Your Liberal Media
Tuesday, December 04, 2007
A broken clock is wrong almost all the time
Posted by neros_fiddle at 10:01 AM
I hope that this time we can figure out that we're being sold a fake war before the carnage starts.
Go read Glenn Greenwald's telling comparison of hype vs. fact in cases of Iraq in 2003 and Iran in 2007.
My favorite bit was John Bolton's dismissal of the IAEA:
BLITZER: In fairness to Mohamed ElBaredei, before the war in Iraq, when Condoleezza Rice and the President were speaking about mushroom clouds of Saddam Hussein and a revived nuclear weapons program that he may be undertaking, [ElBaradei] was saying that there was absolutely no such evidence, he was poo-poo-ing it, saying that the Bush Administration was overly-alarming and there was no nuclear weapons program that Saddam Hussein had revived. He was right on that one?
BOLTON: Even a stopped clock is right twice a day.
So ElBaredei was completely right about Iraq, and the war hawks were completely wrong, and we have untold tens of thousands of lives and hundreds of billions of dollars flushed down the toilet of history as a consequence, and Bolton is telling us to ignore ElBaredei on Iran for no reason other than an appeal to Bolton's authority?
If I were Blitzer, I'd have savagely beaten Bolton with a teleprompter after that.
Later Update: Presented without comment from today's Washington Post:
President Bush got the world's attention this fall when he warned that a nuclear-armed Iran might lead to World War III. But his stark warning came at least a month or two after he had first been told about fresh indications that Iran had actually halted its nuclear weapons program.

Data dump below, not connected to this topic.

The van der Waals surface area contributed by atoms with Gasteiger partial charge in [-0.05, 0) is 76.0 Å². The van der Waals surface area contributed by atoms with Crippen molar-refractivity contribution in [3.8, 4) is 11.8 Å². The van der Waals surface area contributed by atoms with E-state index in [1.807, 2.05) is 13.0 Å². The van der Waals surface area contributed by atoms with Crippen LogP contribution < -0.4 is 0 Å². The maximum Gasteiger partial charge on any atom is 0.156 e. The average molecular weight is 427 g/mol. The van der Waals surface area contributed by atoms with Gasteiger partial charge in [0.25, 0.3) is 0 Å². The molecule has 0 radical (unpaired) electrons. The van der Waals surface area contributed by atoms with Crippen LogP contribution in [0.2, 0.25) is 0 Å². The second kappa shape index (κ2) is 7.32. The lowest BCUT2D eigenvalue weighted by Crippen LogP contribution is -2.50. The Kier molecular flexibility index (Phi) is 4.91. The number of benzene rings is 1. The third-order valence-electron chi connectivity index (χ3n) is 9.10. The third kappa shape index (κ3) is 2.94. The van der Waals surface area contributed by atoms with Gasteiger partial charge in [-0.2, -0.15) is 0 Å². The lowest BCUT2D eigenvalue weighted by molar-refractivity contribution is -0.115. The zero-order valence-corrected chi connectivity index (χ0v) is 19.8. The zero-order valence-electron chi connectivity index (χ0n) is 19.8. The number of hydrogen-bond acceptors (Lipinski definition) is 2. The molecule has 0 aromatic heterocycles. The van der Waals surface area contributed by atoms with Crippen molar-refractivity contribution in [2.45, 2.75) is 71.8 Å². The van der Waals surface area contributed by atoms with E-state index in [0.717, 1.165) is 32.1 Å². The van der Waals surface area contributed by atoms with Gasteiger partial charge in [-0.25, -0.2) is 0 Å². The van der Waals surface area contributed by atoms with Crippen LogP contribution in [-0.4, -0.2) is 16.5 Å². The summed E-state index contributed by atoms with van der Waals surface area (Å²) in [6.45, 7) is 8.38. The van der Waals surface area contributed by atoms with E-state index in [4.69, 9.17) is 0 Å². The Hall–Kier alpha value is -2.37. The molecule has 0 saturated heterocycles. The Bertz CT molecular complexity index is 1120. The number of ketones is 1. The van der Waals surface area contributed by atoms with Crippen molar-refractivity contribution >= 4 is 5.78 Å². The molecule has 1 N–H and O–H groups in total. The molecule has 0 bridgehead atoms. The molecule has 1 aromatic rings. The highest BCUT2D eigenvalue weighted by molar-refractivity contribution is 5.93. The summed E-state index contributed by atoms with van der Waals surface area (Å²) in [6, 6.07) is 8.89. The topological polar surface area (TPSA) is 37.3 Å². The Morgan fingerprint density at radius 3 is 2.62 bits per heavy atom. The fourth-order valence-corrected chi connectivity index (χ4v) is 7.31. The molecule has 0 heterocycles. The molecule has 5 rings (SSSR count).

Even Later Update: Responding to the above report, here's Bush in this morning's hastily arranged press conference:
Q Mr. President, thank you. I'd like to follow on that. When you talked about Iraq, you and others in the administration talked about a mushroom cloud; then there were no WMD in Iraq. When it came to Iran, you said in October, on October 17th, you warned about the prospect of World War III, when months before you made that statement, this intelligence about them suspending their weapons program back in '03 had already come to light to this administration. So can't you be accused of hyping this threat? And don't you worry that that undermines U.S. credibility?
THE PRESIDENT: David, I don't want to contradict an august reporter such as yourself, but I was made aware of the NIE last week. In August, I think it was Mike McConnell came in and said, we have some new information. He didn't tell me what the information was; he did tell me it was going to take a while to analyze. Why would you take time to analyze new information? One, you want to make sure it's not disinformation. You want to make sure the piece of intelligence you have is real. And secondly, they want to make sure they understand the intelligence they gathered: If they think it's real, then what does it mean? And it wasn't until last week that I was briefed on the NIE that is now public.
Even if you grant the proposition that Bush is so incurious as to make such a conversation plausible (which, I admit, isn't much of stretch), you're still left with this astonishing calculus:
You have important new intelligence on the threat posed by a volatile state in a volatile region of immense strategic importance. The best thing to do in this situation is ignore the new intelligence while further analysis is done, and not even ask about its general nature. In the meantime, accusing the state of wanting to start World War III is a wise diplomatic move.
Remember, foreign policy is the GOP's strength.
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